The Academic Radiologist’s Clinical Productivity
ABSTRACT The purpose of this project was to further understand the academic radiologist's clinical workload with comparison to the prior studies in the past decade. This updated data is very important in determining faculty staffing requirements.
A survey performed by the Society of Chairmen of Academic Radiology Departments (SCARD) collected data in 2003 for radiologists in 23 departments. This data included Current Procedure Terminology (CPT) codes by radiologist. The CPT codes were converted into relative value units (RVUs) per full-time equivalent (FTE) faculty. By grouping the CPT codes into similar examination categories, adjustment factors were created for the RVU values for each CPT in order to compensate for workload variations. These adjustment factors are identical to the adjustments made in 2001 except for a new factor for nuclear medicine.
Overall, the average clinical workload in 2003 was 5,872 RVU/FTE, a 32% increase compared to 4,458 RVU/FTE in 1998 and 55% increase compared to 3,790 RVU/FTE in 1996. The average number of examinations per FTE had a smaller (17%) increase since 1998. The adjustment factors remain very similar to those presented in 2001. The only change was a new adjustment factor of 1.3 for nuclear medicine.
Clinical workload as measured by RVU/FTE and adjusted RVU/FTE are very useful for determining optimal staffing in subspecialty sections and in the department as a whole. The workload continues to increase, but more in examination complexity than in numbers of procedures overall.
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ABSTRACT: The purpose of this study was a quantitative analysis for the influence of physician's assistants on national health insurance revenue and number of patients in clinic. The data was derived from the Korean national health insurance. That was complete enumeration. Dependent variables were measured by national health insurance revenue and number of patients. Independent variables were reported physician's assistants that the number of nurse, nurse-aid, technologist of clinical laboratory, physical therapist and radiologist in clinic. Confounding variables were classified by demand(region, number of inhabitants, number of clinics, number of bed per a hundred thousand persons) and supply(sex and age of representative, number of bed, subjective of medical treatment). On the multiple regression analyses, the physician's assistants that nurse, nurse-aid, technologist of clinical laboratory and physical therapist were statistically significant for outputs. But radiologist was statistically significant only for number of patient.01/2007; 17(2). DOI:10.4332/KJHPA.2007.17.2.018
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ABSTRACT: Part of how an applicant is judged is by the quality of questions he/she asks. If the answers to the questions could be readily found with minimal research, that does not give a good impression. Failure to ask good questions can be viewed as a lack of knowledge, preparation, or interest. If the candidate asks many questions about finances and vacations during the opening minutes of an interview, without inquiring about the practice, that also does not give a good impression. On the other hand, during the later phases of an interview day(s), questions regarding remuneration, call, and time off should be asked.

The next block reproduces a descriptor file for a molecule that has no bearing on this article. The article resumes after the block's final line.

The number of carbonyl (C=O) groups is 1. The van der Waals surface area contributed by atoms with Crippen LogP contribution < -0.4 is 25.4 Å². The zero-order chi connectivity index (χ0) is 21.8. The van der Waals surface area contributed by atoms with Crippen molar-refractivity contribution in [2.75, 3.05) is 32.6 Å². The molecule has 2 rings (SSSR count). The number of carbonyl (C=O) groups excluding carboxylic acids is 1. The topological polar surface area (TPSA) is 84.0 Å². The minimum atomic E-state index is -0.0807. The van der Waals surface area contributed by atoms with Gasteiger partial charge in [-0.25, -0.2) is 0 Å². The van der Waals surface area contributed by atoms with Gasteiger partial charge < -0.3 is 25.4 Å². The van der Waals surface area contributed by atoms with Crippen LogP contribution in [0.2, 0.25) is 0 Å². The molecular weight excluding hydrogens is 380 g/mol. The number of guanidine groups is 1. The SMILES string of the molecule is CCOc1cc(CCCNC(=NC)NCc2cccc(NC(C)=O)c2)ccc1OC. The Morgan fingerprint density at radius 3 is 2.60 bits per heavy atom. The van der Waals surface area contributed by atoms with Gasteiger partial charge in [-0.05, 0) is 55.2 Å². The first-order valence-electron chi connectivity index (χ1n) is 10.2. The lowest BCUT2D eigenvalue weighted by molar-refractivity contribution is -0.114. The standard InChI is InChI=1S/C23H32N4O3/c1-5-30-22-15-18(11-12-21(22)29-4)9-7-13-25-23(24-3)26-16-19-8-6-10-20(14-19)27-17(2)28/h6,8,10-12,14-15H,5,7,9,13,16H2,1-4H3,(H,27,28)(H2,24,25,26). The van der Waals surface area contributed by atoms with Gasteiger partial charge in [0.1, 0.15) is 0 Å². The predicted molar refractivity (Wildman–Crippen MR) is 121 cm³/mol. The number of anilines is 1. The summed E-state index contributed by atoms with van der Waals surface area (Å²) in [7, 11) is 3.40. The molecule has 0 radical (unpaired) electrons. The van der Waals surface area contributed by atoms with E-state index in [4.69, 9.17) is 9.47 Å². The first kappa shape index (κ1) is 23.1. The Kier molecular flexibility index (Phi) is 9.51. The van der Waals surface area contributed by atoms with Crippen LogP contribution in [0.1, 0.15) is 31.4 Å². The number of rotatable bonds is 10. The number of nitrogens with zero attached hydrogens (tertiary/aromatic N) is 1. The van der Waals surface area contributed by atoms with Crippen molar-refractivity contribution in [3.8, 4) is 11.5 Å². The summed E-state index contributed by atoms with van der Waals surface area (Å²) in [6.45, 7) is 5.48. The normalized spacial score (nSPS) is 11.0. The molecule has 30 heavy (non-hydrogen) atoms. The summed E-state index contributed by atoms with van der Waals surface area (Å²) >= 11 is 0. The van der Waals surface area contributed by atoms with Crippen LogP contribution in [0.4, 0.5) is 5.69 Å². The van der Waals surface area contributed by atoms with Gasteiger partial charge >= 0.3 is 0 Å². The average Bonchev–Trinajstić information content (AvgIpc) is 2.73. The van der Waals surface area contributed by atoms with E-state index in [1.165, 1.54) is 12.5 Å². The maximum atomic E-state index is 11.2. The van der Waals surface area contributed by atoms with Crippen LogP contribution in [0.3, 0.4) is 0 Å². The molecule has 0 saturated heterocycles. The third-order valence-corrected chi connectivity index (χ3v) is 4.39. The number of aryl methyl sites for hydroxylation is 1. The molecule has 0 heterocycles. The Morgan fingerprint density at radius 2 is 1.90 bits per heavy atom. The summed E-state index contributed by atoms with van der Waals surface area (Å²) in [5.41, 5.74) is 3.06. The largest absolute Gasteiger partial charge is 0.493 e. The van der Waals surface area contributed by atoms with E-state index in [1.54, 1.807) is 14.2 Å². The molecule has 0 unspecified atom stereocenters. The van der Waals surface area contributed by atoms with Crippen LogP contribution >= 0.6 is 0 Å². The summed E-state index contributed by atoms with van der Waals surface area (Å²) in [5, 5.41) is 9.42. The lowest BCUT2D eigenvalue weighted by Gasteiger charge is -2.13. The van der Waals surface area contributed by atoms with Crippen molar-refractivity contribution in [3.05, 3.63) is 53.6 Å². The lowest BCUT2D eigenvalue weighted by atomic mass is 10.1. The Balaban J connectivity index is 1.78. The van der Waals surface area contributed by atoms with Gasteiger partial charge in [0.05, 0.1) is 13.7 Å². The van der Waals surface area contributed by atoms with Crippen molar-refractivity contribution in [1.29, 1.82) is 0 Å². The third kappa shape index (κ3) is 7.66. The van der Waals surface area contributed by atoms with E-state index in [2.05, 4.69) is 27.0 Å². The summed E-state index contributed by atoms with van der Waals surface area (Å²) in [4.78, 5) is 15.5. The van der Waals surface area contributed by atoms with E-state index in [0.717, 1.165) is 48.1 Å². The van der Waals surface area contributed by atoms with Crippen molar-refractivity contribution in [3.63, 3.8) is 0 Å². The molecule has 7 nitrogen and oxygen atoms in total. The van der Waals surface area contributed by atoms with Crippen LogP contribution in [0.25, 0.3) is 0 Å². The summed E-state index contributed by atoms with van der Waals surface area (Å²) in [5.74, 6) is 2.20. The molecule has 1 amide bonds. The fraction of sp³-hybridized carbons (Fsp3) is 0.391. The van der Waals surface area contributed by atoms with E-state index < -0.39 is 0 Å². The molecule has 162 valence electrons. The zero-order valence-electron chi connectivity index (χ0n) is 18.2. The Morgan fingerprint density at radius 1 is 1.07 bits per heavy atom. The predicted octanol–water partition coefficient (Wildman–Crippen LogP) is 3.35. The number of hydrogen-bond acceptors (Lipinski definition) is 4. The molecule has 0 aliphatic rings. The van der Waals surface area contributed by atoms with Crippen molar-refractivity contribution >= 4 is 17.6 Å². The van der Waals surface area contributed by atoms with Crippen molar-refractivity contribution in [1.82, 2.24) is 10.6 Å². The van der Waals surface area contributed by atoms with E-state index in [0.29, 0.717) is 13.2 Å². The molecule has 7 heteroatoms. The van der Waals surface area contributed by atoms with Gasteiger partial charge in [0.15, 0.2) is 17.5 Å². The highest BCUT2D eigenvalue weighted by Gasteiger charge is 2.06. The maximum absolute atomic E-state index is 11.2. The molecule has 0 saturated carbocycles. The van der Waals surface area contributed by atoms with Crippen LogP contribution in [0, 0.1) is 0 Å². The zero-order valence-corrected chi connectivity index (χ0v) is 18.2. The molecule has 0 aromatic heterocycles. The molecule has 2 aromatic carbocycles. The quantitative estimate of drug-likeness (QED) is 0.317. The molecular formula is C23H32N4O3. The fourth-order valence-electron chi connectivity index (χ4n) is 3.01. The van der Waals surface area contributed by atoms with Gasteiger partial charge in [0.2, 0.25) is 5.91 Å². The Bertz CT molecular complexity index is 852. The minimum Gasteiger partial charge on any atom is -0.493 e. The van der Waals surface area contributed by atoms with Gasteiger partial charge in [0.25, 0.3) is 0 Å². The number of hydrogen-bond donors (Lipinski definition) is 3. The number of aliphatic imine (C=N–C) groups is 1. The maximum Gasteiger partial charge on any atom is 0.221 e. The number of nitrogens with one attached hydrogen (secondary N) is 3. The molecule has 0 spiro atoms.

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ABSTRACT: OBJECTIVE. In this article, we describe some of the cognitive and system-based sources of detection and interpretation errors in diagnostic radiology and discuss potential approaches to help reduce misdiagnoses. CONCLUSION. Every radiologist worries about missing a diagnosis or giving a false-positive reading. The retrospective error rate among radiologic examinations is approximately 30%, with real-time errors in daily radiology practice averaging 3-5%. Nearly 75% of all medical malpractice claims against radiologists are related to diagnostic errors. As medical reimbursement trends downward, radiologists attempt to compensate by undertaking additional responsibilities to increase productivity. The increased workload, rising quality expectations, cognitive biases, and poor system factors all contribute to diagnostic errors in radiology. Diagnostic errors are underrecognized and underappreciated in radiology practice. This is due to the inability to obtain reliable national estimates of the impact, the difficulty in evaluating effectiveness of potential interventions, and the poor response to systemwide solutions. Most of our clinical work is executed through type 1 processes to minimize cost, anxiety, and delay; however, type 1 processes are also vulnerable to errors. Instead of trying to completely eliminate cognitive shortcuts that serve us well most of the time, becoming aware of common biases and using metacognitive strategies to mitigate the effects have the potential to create sustainable improvement in diagnostic errors.American Journal of Roentgenology 09/2013; 201(3):611-7. DOI:10.2214/AJR.12.10375 · 2.74 Impact Factor